Brain surgery in ancient Peru, the Incas and the Tumi!

It was with much pride and fascination that I read the article Excisions, written by my brother Will (writing under the name of Wagster). In it he not only talks about famous Connecticut neurosurgeon Dr William Scoville, but also about two of his patients: H.M and J.G.

J.G. happens to be my father and it is for that reason that I am writing this hub now, as I also used to call him Papi and because the Tumi, so often mentioned in Will’s article, is a symbol of my home country Peru.

I was used to seeing the Tumi in all types of Peruvian handicrafts: wall ornaments, copper artefacts, wall hangings, carpets and jewellery. I knew the Tumi shape well, but It had never occurred to me to think that it was a knife, or what it was originally used for. It was only after reading my brother’s article that I came to realize that it was used to carry out trepanations (trephinations) on people’s heads!

Suddenly all the handicrafts my mother used to have in her Inca Shop in Brisbane loss all their innocence and I was not sure whether I liked the famous Tumi anymore! I was proud before when I saw it decorating a wall in some faraway place, but suddenly it had other connotations, as I now associated it with blood! I could not forget though that the Tumi really means good luck and that whether I like it or not, it is a symbol of my country Peru!

Pre-Incan civilization used brain surgery extensively as early as 2,000 B.C. In Paracas, Peru, a desert area south of Lima, archeologic evidence shows that brain surgery was indeed carried out and that many were successful, with patients surviving the procedure and being restored to health.

Examination of ancient Peruvian skulls by physicians today, reveals that these cranial surgeries seldom became infected, with most surviving. What is even more impressive are the skulls exhibiting successful cranio-plasties, which are plates made of silver and gold, placed with such skill that the bone healed around them.

Analysis of the data leads one to conclude that, despite their rudimentary knowledge of disease, the ancient Incas must have had some knowledge of anatomy and surgical procedures in order to accomplish what they did. Surgical tools in South America were made of both bronze and obsidian (a hard, dark glassy rock formed when laval cools).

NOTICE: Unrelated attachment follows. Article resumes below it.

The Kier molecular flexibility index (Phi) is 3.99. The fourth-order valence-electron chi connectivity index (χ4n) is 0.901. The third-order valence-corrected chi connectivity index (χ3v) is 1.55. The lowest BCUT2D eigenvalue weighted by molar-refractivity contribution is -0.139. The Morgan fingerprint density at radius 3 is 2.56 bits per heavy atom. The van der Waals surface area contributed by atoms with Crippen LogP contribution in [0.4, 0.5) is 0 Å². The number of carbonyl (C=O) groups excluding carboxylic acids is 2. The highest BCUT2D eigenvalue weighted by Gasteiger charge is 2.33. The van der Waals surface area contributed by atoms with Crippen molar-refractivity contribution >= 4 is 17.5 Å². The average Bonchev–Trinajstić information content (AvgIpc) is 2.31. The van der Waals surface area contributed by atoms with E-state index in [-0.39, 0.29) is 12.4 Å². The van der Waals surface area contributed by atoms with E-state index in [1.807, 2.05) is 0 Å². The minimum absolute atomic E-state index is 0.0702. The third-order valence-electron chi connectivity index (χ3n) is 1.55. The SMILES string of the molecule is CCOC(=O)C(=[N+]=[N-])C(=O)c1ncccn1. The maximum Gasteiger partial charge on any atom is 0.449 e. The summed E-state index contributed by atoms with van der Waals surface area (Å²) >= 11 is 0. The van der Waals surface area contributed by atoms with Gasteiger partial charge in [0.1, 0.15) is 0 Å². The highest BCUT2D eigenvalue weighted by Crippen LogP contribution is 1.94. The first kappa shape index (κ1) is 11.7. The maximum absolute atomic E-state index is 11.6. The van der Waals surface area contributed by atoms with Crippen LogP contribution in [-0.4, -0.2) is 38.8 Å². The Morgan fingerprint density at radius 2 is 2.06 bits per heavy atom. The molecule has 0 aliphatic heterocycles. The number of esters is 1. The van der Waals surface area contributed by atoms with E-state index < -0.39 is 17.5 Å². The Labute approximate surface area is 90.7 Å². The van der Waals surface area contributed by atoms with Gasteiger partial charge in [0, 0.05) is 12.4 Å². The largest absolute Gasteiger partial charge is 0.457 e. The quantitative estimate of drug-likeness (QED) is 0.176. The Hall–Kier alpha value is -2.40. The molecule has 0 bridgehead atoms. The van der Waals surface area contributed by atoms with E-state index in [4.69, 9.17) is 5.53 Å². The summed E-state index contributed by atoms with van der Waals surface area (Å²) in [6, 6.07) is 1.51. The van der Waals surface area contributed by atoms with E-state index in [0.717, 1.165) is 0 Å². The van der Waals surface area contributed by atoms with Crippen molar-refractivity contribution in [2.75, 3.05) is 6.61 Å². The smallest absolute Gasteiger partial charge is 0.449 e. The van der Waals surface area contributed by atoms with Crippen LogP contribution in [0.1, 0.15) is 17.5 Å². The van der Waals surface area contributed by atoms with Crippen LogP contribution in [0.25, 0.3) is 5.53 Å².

Obituaries

The New York Times published an obituary for Henry Molaison (H.M.) when he passed away in 2008, at the age of 82. There was no obituary published when my father Jorge Gadea (J.G.) died ten years earlier, in 1998, at the age of 67. In a way my brother's article in Blogspot.com was our Papi's biography and obituary all in one.

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Comments 5 comments

Christopher Price profile image

Christopher Price 5 years ago from Vermont, USA

Sylvia,

The Tumi should be a proud symbol of Peru. Such advanced medical procedures being successfully performed so long ago amazes me.

And as an artist I appreciate the beautiful craftsmanship in the example you have provided.

Thanks for the links too.

CP


sylvia13 profile image

sylvia13 5 years ago from Shoal Bay, NSW, Australia Author

Yes, I am proud of the Tumi and I love to see it hanging on a wall, be it in a restaurant, or wherever! I am also proud of the Nazca lines and many other Inca signs and symbols!


sylvia13 profile image

sylvia13 5 years ago from Shoal Bay, NSW, Australia Author

Yes, I am proud of the Tumi and I love to see it hanging on a wall, be it in a restaurant, or wherever! I am also proud of the Nazca lines and many other Inca signs and symbols!


healthmom profile image

healthmom 3 years ago from Ohio

I find medical history very interesting and enjoyed your hub. It's amazing they were doing brain surgery that long ago.


sylvia13 profile image

sylvia13 3 years ago from Shoal Bay, NSW, Australia Author

Thanks for your comment! Yes, it's incredible and there were no anaesthetics back then either!

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